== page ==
CH: There are several HUGE differences between high school and college. It is all up to YOU how you spend your time. If you spend it unproductively, you’re wasting your money. If you make the most of your time in college, it will be very rewarding.
CT: The class sizes, workload, competition, and student-teacher relationships. My current econ class has 500 students, requires about 3 hours of work nightly, is based on a curve (meaning that I have to do better than 90% of my peers to get an A), and I have yet to speak a word to my professor. It is a very different teaching style, but I’m learning to enjoy it.
Q: How do you compare the workload in college to that of high school’s?
NS: College workload is intense! I’m taking four classes, and although that might not seem a lot, the assignments and reading take up almost all of my time. There’s just a lot… in short, it is nothing compared to the workload in SWCTA.
CH: To say that college is harder than high school is an understatement. Even the busy life of a typical Southwest student does not compare to the hectic life of any college student. To put it simply, high school was child’s play; college is the complete opposite. Despite the demanding course load, college is way more fun than high school.
CT: The two don’t even compare. I spend SO much time in the library.
Q: What are some goals you hope to achieve prior to graduating college?
NS: I want to find something I truly like, begin an internship, or possibly even start my career. I also want to study abroad — London, Spain, New Zealand, or Australia. I have so many aspirations, but I’m just going to take everything one step at a time.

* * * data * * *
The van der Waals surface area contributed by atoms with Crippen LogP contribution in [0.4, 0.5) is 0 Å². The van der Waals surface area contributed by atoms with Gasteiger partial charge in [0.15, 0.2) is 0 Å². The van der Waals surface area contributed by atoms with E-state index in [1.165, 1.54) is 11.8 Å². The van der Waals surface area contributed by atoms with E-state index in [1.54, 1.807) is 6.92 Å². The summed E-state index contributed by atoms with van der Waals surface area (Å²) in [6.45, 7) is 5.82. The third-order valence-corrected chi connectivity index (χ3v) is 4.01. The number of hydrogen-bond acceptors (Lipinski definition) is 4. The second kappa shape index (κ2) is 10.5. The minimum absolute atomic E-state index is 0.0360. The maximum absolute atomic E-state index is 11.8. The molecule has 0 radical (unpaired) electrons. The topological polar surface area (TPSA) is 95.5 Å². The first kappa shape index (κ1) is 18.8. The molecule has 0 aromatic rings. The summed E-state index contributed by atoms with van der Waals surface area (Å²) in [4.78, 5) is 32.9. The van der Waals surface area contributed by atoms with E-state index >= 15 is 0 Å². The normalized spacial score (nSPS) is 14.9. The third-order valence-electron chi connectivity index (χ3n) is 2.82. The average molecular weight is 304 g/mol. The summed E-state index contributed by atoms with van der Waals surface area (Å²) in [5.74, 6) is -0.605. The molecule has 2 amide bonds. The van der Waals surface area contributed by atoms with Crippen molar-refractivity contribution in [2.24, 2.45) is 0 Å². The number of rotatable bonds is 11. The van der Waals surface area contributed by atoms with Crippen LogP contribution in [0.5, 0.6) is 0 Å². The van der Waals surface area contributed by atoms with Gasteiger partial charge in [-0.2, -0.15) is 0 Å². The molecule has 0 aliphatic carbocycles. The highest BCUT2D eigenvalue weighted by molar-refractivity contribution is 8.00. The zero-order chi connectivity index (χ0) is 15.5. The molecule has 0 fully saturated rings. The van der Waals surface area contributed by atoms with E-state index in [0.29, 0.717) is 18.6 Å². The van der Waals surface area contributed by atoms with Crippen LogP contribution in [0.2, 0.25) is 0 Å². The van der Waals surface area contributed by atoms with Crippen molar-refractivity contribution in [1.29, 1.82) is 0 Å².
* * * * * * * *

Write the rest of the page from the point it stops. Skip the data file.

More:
CH: By the time I graduate, I hope to have gone to France and immersed myself in the French language. I want to make sure that I have secured a great paying job before I graduate. Above all, I want to be happy looking back at the incredible four years I spent at my beloved university and not regret any choices that I’ve made along the way.
CT: I plan to intern in DC and LA and have plans to spend a semester abroad in 2014.
Q: Is there anything you would have done differently in high school to be more successful in college? Why?
NS: I wish tried harder on AP exams. I passed the AP Lit & Comp exam with a 4, and I received 8 credits (that’s two major classes) just because of that! They really pay off. But other than that, I would change nothing else. It was a privilege going to SWCTA.
CH: Not really. And I’m not being cocky when I say that. I think I must have done some things right to have come all the way here and not pay for anything.
CT: I would have established better relationships with employers in Vegas so that when I come home for the summer I would have had cool internships in Las Vegas.